- Flyers goaltender Anthony Stolarz took part in a full practice today, reports Sam Carchidi of the Philadelphia Inquirer and Daily News (Twitter link). He appears to be on track to return following the All-Star break. Stolarz has struggled this season, posting a 3.90 GAA and a .880 SV% in nine appearances but he will give Philadelphia another option between the pipes. They could then opt to waive the recently-acquired Mike McKenna or perhaps return Carter Hart to the minors although that scenario seems unlikely at this point given how the youngster has fared so far. The Flyers carried three goalies earlier in the season and could do that again although they’d need to free up a roster spot first to do so.
A day of minor trades continues with a somewhat more high-profile swap between the Philadelphia Flyers and Arizona Coyotes. The third deal of the day sees forward Jordan Weal heading to Arizona in exchange for a 2019 sixth-round pick and ECHL defenseman Jacob Graves, as first reported by Sportsnet’s Jeff Marek and later confirmed by the teams. Weal is an impending unrestricted free agent.
While it may seem strange that the Coyotes, just three points ahead of 30th-place Flyers in the league standings, are acquiring a rental player, one look at Arizona’s injury report will help to explain the move. The team has been without Christian Dvorak all season, lost Nick Schmaltz for the remainder of the year, have been missing Michael Grabner since early December, and today added Brad Richardson to the injured reserve. The team is sorely lacking in NHL-caliber forwards and found one in Weal for a relatively affordable price. Weal is likely to slide into a top-nine role for the Coyotes and could treat the opportunity as a tryout for a new contract, so as to avoid what might be a quiet off-season market for his services.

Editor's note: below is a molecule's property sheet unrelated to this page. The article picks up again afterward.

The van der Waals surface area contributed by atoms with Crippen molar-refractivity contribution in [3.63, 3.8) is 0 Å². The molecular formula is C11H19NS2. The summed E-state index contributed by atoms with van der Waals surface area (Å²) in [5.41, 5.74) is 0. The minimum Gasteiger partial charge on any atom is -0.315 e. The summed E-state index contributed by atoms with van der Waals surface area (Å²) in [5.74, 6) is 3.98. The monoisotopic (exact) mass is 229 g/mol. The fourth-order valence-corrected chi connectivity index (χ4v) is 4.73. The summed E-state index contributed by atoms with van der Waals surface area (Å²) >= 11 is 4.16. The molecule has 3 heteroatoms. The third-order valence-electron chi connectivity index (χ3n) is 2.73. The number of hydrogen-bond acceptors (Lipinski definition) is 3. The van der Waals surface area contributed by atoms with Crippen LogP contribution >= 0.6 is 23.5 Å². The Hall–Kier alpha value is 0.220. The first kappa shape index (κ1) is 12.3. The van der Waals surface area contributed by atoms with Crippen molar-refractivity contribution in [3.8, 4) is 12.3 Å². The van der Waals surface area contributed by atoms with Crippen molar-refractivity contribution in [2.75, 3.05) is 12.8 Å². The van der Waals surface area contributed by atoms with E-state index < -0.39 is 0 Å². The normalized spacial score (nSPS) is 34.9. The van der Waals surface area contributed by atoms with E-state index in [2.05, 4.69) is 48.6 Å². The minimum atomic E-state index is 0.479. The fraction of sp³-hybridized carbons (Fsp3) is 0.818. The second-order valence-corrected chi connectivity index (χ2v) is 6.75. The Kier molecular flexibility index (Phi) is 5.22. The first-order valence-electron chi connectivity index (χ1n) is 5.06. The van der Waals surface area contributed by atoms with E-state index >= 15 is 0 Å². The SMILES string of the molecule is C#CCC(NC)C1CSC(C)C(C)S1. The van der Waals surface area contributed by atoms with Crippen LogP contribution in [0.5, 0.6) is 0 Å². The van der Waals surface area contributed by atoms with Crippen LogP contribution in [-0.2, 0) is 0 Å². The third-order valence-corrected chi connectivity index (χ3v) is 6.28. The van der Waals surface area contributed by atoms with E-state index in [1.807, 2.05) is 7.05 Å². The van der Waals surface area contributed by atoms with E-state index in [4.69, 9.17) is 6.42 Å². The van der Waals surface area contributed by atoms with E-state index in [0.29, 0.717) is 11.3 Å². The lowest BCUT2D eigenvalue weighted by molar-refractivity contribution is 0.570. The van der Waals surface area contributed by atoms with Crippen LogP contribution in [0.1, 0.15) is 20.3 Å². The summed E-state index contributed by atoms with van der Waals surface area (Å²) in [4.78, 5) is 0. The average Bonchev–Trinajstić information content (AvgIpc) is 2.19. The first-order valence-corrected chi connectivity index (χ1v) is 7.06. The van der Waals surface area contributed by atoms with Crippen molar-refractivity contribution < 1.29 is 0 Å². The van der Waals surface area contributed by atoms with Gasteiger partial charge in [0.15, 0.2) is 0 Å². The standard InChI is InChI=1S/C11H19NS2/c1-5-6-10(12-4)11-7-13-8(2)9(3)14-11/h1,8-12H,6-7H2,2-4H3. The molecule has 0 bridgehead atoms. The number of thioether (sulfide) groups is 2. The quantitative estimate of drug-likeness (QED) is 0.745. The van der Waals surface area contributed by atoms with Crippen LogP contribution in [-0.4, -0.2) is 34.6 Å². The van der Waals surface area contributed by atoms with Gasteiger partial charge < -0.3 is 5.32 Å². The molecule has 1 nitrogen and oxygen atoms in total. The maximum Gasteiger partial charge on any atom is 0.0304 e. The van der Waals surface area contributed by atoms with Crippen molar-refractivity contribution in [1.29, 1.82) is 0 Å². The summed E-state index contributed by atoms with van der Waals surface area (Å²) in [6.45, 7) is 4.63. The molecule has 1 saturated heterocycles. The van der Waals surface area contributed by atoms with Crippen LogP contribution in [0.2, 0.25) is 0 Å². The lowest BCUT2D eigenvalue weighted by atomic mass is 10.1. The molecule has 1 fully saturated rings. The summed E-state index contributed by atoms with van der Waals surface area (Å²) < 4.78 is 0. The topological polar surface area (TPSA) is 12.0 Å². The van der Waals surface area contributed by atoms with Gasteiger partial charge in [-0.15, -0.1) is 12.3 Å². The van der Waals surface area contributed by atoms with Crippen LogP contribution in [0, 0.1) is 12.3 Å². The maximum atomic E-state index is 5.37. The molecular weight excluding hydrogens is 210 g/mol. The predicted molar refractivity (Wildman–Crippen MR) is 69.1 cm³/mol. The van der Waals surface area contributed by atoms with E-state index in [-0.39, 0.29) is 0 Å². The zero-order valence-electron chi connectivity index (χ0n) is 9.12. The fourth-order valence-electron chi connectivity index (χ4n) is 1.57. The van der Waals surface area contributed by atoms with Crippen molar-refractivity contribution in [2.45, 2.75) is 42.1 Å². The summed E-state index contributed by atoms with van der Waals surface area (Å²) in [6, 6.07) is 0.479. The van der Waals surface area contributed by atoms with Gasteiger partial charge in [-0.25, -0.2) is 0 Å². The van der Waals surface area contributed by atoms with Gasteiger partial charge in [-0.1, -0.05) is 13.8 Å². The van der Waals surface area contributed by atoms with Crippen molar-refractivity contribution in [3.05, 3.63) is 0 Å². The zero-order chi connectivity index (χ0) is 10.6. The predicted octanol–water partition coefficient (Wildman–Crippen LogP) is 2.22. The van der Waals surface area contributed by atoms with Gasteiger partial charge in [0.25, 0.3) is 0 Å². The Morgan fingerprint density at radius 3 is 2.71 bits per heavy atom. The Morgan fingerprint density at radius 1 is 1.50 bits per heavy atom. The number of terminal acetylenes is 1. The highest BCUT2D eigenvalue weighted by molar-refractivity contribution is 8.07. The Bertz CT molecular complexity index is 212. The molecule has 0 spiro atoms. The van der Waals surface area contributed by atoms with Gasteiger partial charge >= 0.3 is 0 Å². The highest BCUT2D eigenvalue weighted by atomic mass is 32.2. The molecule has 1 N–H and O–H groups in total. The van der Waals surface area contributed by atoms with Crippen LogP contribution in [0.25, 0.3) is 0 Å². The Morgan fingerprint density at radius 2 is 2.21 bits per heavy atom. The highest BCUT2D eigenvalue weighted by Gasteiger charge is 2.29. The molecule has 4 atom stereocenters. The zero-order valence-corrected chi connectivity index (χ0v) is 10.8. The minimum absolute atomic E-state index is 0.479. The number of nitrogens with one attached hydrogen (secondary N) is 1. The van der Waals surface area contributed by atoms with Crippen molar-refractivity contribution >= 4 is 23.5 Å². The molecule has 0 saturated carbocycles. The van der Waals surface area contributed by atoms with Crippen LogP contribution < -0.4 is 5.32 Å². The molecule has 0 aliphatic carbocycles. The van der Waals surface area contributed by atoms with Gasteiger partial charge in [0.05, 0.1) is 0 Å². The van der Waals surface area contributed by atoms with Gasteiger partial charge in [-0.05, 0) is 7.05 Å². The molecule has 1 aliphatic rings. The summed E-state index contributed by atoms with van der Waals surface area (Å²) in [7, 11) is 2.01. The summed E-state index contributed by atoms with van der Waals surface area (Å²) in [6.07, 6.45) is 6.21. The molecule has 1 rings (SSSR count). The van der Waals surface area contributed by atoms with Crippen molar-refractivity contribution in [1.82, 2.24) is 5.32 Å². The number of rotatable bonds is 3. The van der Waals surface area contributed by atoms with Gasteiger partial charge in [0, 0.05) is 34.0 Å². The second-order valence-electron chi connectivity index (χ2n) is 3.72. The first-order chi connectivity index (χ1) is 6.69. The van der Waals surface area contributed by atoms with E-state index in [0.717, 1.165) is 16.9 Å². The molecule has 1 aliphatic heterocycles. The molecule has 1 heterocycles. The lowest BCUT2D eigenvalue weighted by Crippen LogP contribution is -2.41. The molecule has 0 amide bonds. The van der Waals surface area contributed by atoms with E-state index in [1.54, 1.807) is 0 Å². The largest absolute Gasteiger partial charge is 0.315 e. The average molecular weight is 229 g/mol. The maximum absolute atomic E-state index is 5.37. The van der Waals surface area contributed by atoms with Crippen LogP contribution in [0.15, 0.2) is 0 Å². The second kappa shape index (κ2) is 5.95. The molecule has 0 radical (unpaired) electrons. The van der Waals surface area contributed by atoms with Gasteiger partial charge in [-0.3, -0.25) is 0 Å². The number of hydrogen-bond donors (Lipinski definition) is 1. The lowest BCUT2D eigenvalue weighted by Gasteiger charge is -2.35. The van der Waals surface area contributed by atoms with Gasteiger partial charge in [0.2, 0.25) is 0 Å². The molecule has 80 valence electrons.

Weal, 26, is just two years removed from a season in which scored better than a point-per-game in the AHL for a half season and better than a half point-per-game with the Flyers for the other half. At 24, Weal hit the open market as a Group 6 UFA, but Philadelphia paid to keep him around with a two-year contract worth $1.75MM per year, despite having less than half a season of NHL experience. He has fallen short of expectations as a full-time player, recording 21 points in 69 games with the Flyers last season and just nine points through 28 games this year, serving as a frequent healthy scratch over both campaigns. Where Weal has excelled this season is at the face-off dot, with an impressive 59.7% mark. He has also been a strong possession player, holding a 54.8 Corsi For % that trailed only Claude Giroux and Travis Konecny among Flyers forwards. The scoring has simply been lacking from Weal, an issue that the struggling Flyers could not afford to let him work out. While Weal may seem like just another depth piece on a Coyotes team filled with similar players, GM John Chayka will likely take a look at him in a variety of situations to see whether or not he would be a long-term fit in Arizona. Don’t rule out the possibility that he could be traded again before the deadline – or waived – if he gets off to a poor start. Regardless, Weal certainly wasn’t going to be a fit moving forward in Philadelphia and new GM Chuck Fletcher will be happy to land a draft pick for a player he planned to let walk.